Senators quiz IGs on NextGen, FirstNet

Sen. Ted Cruz (R-Texas) 

Texas Republican Sen. Ted Cruz quizzed agency oversight officials on the status of the FAA's NextGen air traffic control system.

Senators on the Commerce Committee are looking to agency watchdogs for news and oversight of large IT infrastructure projects like Federal Aviation Administration's NextGen and the Commerce Department's FirstNet.

The Next Generation air traffic control system has an undetermined cost and schedule for completion. FirstNet, a planned nationwide broadband public safety communications network, will award its pricey contract this year.

Department of Transportation Inspector General Calvin Scovel told the Senate Commerce Committee that NextGen, FAA's massive modernization effort to replace outdated air traffic equipment, "has become a perennial concern."

Scovel said NextGen "has been a murky process from the get-go" and has "become more of an infrastructure replacement program" than the transformational effort it was originally billed as.

"Many requirements remain undefined, and FAA has yet to fully quantify how these programs will achieve expected benefits for the aviation industry," Scovel said, adding that the project has cost $5.7 billion to date.

Scovel estimated that a reasonable expectation for NextGen's completion would be "between 2025 and 2030 perhaps." The "worst case scenario" cost, which would be split between industry and FAA, could approach $100 billion, far exceeding FAA estimates of $20 billion for the agency plus $15 billion from industry.

He said, however, that he does not believe the project "is a matter necessarily or inherently beyond [FAA's] capability," but made clear that FAA needs to clarify the priorities of the project for its success.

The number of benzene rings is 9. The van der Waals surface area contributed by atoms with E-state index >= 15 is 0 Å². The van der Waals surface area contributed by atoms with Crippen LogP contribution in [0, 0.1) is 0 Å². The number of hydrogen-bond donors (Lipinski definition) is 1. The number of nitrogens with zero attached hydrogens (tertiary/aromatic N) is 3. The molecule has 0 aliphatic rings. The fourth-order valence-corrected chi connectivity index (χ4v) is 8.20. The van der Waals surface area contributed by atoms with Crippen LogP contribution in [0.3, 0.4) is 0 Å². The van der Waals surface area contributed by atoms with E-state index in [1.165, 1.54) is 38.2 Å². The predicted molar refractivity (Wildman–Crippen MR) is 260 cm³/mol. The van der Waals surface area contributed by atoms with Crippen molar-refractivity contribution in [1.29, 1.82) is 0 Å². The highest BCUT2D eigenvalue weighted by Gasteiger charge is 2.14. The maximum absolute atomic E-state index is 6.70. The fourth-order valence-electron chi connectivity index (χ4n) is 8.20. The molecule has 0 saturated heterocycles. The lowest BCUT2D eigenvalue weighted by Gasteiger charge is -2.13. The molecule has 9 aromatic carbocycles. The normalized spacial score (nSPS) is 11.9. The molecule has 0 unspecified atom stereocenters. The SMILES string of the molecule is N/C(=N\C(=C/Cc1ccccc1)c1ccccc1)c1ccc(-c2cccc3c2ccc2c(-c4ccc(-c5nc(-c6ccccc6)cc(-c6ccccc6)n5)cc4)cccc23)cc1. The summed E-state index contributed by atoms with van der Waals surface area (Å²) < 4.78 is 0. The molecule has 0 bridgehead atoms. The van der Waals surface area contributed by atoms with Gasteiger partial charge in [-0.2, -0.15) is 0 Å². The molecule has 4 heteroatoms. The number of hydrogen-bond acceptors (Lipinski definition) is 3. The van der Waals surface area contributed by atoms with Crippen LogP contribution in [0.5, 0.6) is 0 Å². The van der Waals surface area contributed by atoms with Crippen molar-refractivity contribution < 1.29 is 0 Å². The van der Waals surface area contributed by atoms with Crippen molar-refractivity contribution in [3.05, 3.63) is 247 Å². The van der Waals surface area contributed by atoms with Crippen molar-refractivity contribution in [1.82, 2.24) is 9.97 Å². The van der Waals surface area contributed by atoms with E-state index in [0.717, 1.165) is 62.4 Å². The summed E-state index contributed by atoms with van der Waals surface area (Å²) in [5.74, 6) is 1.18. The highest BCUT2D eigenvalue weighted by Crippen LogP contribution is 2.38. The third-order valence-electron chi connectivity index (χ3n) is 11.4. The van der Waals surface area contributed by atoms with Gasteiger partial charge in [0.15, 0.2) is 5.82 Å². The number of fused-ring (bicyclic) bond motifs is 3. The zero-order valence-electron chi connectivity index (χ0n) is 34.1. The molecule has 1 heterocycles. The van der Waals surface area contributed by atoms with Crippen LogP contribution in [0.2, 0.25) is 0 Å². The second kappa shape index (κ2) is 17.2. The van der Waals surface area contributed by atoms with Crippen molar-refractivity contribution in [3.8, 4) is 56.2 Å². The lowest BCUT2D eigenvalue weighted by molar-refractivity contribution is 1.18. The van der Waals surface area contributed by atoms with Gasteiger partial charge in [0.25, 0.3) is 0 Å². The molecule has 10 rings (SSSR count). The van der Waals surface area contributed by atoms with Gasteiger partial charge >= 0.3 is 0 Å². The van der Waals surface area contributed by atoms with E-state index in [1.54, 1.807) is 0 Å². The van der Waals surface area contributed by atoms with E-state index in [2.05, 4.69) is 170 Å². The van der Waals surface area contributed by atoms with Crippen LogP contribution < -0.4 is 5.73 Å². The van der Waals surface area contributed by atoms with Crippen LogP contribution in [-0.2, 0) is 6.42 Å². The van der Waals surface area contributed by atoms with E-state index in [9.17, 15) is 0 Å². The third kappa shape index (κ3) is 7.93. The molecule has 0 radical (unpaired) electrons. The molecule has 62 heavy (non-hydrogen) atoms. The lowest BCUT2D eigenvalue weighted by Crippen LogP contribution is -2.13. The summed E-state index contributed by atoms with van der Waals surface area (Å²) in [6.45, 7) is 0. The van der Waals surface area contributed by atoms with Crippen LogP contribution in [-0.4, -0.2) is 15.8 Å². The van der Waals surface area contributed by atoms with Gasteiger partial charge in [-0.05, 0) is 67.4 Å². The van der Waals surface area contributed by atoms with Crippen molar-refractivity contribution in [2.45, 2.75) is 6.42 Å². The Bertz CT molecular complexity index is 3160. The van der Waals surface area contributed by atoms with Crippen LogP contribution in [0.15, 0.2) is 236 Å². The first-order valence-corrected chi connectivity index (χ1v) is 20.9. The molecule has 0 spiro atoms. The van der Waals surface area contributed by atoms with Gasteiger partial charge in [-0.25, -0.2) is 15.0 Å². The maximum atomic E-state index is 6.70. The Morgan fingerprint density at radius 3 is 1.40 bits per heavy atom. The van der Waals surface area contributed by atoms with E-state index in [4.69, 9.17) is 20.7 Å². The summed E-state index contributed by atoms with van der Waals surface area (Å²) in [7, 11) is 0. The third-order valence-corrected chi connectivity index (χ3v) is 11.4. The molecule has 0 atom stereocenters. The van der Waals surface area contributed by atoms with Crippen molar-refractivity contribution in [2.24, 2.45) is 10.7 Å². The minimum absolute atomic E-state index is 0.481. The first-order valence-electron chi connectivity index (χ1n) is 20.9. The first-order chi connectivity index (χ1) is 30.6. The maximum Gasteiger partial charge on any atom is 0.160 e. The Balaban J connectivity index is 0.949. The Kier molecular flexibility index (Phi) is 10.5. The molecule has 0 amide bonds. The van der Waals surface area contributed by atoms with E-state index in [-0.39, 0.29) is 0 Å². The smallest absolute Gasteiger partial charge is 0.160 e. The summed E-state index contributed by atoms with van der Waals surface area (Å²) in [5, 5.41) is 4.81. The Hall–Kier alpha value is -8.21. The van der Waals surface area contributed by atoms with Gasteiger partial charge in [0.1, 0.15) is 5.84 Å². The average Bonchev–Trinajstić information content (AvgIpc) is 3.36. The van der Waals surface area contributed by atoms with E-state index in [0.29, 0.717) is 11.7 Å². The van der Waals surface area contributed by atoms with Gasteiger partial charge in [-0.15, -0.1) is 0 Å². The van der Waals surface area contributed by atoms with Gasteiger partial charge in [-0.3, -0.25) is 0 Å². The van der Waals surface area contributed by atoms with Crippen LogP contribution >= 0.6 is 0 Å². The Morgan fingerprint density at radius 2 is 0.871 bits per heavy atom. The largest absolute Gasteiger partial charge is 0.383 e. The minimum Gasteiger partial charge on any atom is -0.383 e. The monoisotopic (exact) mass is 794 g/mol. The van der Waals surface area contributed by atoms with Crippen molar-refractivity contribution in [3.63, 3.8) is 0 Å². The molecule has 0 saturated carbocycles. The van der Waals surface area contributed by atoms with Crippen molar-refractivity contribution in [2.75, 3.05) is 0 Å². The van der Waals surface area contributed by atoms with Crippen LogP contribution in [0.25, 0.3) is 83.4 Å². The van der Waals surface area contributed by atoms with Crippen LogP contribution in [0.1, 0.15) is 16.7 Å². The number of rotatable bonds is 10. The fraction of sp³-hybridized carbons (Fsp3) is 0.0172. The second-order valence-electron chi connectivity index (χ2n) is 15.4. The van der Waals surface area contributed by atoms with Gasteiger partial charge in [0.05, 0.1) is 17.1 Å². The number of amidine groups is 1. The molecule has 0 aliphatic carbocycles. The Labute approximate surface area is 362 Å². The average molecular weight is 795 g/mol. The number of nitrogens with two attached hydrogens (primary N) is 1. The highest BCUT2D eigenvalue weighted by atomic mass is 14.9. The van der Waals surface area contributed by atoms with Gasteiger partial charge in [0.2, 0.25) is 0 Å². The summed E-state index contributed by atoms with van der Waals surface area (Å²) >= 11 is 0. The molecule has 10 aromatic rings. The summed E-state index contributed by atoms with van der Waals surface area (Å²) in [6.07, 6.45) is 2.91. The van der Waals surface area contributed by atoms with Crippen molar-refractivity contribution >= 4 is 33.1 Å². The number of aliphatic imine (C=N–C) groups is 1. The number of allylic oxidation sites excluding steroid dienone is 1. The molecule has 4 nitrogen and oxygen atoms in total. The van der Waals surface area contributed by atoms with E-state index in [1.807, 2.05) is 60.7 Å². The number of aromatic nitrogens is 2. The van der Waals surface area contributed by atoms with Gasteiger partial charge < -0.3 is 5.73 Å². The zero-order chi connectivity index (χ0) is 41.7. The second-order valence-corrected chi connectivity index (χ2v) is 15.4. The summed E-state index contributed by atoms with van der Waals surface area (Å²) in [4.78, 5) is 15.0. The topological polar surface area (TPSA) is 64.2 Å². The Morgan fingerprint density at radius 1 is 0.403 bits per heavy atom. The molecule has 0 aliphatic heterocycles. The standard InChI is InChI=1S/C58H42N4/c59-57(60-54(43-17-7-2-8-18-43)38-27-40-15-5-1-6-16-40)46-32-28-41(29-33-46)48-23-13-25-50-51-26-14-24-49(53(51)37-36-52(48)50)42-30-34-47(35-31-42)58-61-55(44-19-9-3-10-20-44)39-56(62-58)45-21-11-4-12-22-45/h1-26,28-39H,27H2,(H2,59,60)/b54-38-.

Sen. Ted Cruz (R-Texas) asked Scovel about the cyber vulnerabilities facing the FAA's current air traffic control system.

Scovel said that Transportation, as a whole, is lagging in cybersecurity and that his "techies" concluded that they could have breached FAA's air traffic control system "had they wanted to."

On FirstNet, Department of Commerce IG Peggy Gustafson told the committee that "significant spending is going to begin this year in earnest" with the contract award for the complex network, which will total "tens of billions of dollars" in its lifetime.

Future oversight work "will depend on FirstNet's post-award activities," namely management of state network plans, coverage issues and ensuring the requirements in the contract are adhered to, she said.

Scovel and Gustafson also brought up other major tech challenges faced by their respective agencies.

Specifically, Scovel said increased commercial drone use and the expanding capabilities of those unnamed aircraft systems, such as package delivery and precision agriculture, "underscore the need for further regulatory efforts" to ensure airspace safety.

Gustafson said that continued delays in upgrades to the National Oceanic and Atmospheric Administration's aging satellite systems, which represent one of Commerce's largest investments, risk gaps in valuable data collection.

Sen. Richard Blumenthal (D-Conn.) asked the witness panel about the Trump transition team's pre-inauguration threats to dismiss agency IGs from their posts.

Scovel and Department of Homeland Security IG John Roth told the committee that the transition team heads told them directly their job statuses were temporary, but later assured them the administration would not replace them. Neither IG said he had received this assurance in writing.

About the Author

Chase Gunter is a former FCW staff writer.


  • Workforce
    White House rainbow light shutterstock ID : 1130423963 By zhephotography

    White House rolls out DEIA strategy

    On Tuesday, the Biden administration issued agencies a roadmap to guide their efforts to develop strategic plans for diversity, equity, inclusion and accessibility (DEIA), as required under a as required under a June executive order.

  • Defense
    software (whiteMocca/

    Why DOD is so bad at buying software

    The Defense Department wants to acquire emerging technology faster and more efficiently. But will its latest attempts to streamline its processes be enough?

Stay Connected